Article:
Three Whitby potters lost valuable fishing gear and time last week, after several fleets of static gear, clearly marked in a traditional crabbing area, were towed away by a visiting scalloper, reports David Linkie.

Skippers Adrian Noble (Olivia Rose WY 806) and James Cole (Sardia Louise WY 335) reported losing seven leaders of gear, amounting to over 250 36in parlour pots, on the same morning. One of Olive Rose’s leaders was eventually located, having been towed 2.9 miles.

Both boats’ gear was shot between 7.8 and 8.5 miles on hard ground off Whitby, in a well-established potting box. For many years Whitby skippers have followed the unwritten law of not fishing static gear on the softer ground favoured by scallop dredgers, from six miles out, to the edge of the hard ground two miles further off.

A third Whitby boat, skipper Jason Dobson’s Ocean Spray, which was fishing 0.25 miles further off, on this occasion, escaped relatively lightly.

All three skippers and their crews spent two days grazing for their gear, some of which was eventually found to have been balled up in a large clump. The excessive weight associated with trying to recover the resultant tangle of gear lead to the failure of hydraulic pipes on Ocean Spray.

Having heard of the potting boats’ losses, the skipper of the under-10m scallop Rejoice BH 220 immediately asked his crab colleagues to move any gear still left in the area where the gear was missing, so that he could tow up and down to try to help them locate some of the missing pots.

Although further attempts to locate more gear will continue, the two skippers are currently still missing around 150 parlour pots, which until they are recovered, will continue to ghost fish on the bottom.

Whitby crabbers pot losses

Whitby crabber Olivia Rose lost several fleets of pots.

Skipper Adrian Noble said: “Towing through the middle of pot leaders and dismantling our gear can only be described as vandalism. At a time when NEIFCA is bringing in new rules and regulations for static-gear fishermen, including the requirement to fit escape gaps into every pot, this situation cannot be allowed to continue. Rather than risk losing any more gear, I’m left with no option but to bring it all ashore.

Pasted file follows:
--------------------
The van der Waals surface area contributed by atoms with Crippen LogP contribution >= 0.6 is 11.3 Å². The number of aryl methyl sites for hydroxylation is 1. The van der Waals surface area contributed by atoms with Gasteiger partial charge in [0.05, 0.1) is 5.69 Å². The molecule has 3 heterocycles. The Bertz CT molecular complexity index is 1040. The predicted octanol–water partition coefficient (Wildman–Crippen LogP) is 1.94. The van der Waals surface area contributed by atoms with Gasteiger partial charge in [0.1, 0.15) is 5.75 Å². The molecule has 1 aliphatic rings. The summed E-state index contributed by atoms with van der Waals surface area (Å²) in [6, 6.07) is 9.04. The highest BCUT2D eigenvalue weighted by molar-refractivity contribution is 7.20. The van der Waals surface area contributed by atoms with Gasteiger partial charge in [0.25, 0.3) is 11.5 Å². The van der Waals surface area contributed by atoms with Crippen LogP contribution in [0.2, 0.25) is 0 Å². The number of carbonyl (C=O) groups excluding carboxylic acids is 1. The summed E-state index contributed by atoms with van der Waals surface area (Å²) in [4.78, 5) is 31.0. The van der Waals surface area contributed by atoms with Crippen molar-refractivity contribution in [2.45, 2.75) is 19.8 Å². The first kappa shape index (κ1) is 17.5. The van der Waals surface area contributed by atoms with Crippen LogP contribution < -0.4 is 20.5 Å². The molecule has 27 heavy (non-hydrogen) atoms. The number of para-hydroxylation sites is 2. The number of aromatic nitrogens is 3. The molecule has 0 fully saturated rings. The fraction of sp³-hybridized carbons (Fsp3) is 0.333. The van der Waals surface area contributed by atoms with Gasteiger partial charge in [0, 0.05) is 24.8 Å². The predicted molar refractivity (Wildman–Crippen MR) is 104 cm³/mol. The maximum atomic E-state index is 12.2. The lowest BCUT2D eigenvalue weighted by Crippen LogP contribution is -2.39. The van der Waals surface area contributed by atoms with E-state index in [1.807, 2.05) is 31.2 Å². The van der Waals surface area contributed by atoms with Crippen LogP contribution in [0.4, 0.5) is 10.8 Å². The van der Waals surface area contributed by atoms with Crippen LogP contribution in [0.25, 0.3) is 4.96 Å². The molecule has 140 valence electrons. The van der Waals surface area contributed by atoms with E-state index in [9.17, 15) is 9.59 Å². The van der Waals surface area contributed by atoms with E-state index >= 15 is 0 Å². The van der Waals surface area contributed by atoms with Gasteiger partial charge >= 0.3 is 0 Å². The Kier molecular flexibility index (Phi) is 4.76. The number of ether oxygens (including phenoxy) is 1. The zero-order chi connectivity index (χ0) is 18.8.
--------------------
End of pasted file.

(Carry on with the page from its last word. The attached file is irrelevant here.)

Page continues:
“Every scallop skipper is fully aware of where our gear is, and that the area we fish is a traditional potting box. Yet again, the actions of one rogue skipper have undermined the co-operation that exists with virtually every other scallop skipper. The time Ryan and his crew on Rejoice spent trying to help us recover some gear highlights the positive side of the coin. Thanks Ryan.”

Skipper James Cole commented: “Having previously been a mobile-gear skipper myself, there is no excuse for what amounts to a total disregard of another fisherman’s livelihood. It takes almost full day’s work ashore to rig a new parlour, so as things stand at present, that means 60 days of work just to get back to where we were until one scalloper wiped our gear out.

“We are currently losing £4,000 of potting gear a year. If this level of losses is allowed to continue for another 20 years, they will amount to £80,000.”

In the same week as Olivia Rose and Sardia Louise had gear towed away, skipper Richard Ford of the Scarborough under-10m potting catamaran Optimistic SH 50 reported two leaders of 25 pots each being towed away when shot 5.5 miles off Robin Hood’s Bay, within the area where scalloping is not permitted by an NEIFCA byelaw.

On discovering their losses, attributed to a scalloper not displaying AIS, the skippers immediately contacted the MMO and NEIFCA, before discussing the situation further on returning to shore.